Deicer Salt Scaling Resistance of High-Performance Concrete


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Title: Deicer Salt Scaling Resistance of High-Performance Concrete

Author(s): R. Gagne and M. Pigeon

Publication: Special Publication

Volume: 122


Appears on pages(s): 29-44

Keywords: air-entrained concretes; compressive strength; curing; deicers; concrete durability; freeze-thaw durability; high-strength concretes; silica fume; water-cement ratio; Materials Research

Date: 6/1/1990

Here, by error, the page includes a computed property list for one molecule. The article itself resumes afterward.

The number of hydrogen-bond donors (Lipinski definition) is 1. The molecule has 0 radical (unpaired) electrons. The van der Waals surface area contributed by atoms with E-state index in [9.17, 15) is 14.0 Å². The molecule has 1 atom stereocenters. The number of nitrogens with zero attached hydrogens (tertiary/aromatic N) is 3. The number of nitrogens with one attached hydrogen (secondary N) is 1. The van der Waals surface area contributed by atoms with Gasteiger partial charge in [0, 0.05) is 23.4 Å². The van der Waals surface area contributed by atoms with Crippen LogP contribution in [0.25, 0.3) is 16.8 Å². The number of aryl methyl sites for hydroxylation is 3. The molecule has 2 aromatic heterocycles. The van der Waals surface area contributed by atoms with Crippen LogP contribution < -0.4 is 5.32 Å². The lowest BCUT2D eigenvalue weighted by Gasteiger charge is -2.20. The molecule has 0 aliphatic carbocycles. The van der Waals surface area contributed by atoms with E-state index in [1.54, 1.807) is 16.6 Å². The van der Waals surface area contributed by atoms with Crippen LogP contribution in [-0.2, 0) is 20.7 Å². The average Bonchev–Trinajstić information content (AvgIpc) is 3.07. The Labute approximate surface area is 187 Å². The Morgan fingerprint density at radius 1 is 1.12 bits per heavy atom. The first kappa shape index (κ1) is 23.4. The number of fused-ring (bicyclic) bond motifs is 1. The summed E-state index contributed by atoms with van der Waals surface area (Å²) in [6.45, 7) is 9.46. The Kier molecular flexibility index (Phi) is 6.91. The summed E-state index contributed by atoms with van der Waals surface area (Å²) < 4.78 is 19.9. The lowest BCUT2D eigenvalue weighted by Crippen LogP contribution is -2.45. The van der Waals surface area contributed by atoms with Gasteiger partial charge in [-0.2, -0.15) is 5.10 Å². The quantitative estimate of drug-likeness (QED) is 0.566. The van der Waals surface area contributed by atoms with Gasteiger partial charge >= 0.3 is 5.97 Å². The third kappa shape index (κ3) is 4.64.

Twenty-seven high-performance concrete mixes (with 28-day strengths in the 80 to 100 MPa range) were prepared to evaluate the deicer salt scaling resistance of such concretes after various periods of curing. Three water-cement ratios (0:30, 0:26, and 0:23) were used, and for each water-cement ratio a minimum of three mixes were made with different air-void systems: one with a spacing factor of approximately 200 æ, one with a slightly higher value, and one without any air entrainment. Canadian Type 30 cement with an addition of 6 percent silica fume was used for all mixes. The coarse aggregate was a 14 mm minimum size, crushed, very dense, dolomitic limestone. The curing period varied between 1 and 28 days. A total of 54 specimens (2 for each test condition) were submitted to 150 daily cycles in accordance with ASTM Standard C 672, using sodium chloride as a deicer. Weight loss was measured to evaluate the deterioration of the concrete surfaces. The scaling resistance was found to be extremely good in all cases, irrespective of the length of curing, water-cement ratio, or spacing factor value, weight losses after 150 cycles being always lower than 0.50 kg/mý. No correlation was found between the scaling resistance and the spacing factor or the length of curing. Loss of mass was generally concentrated around a few aggregate particles. These results indicate clearly that it is possible to prepare high-performance concretes with very good deicer salt scaling resistance without using any air entrainment.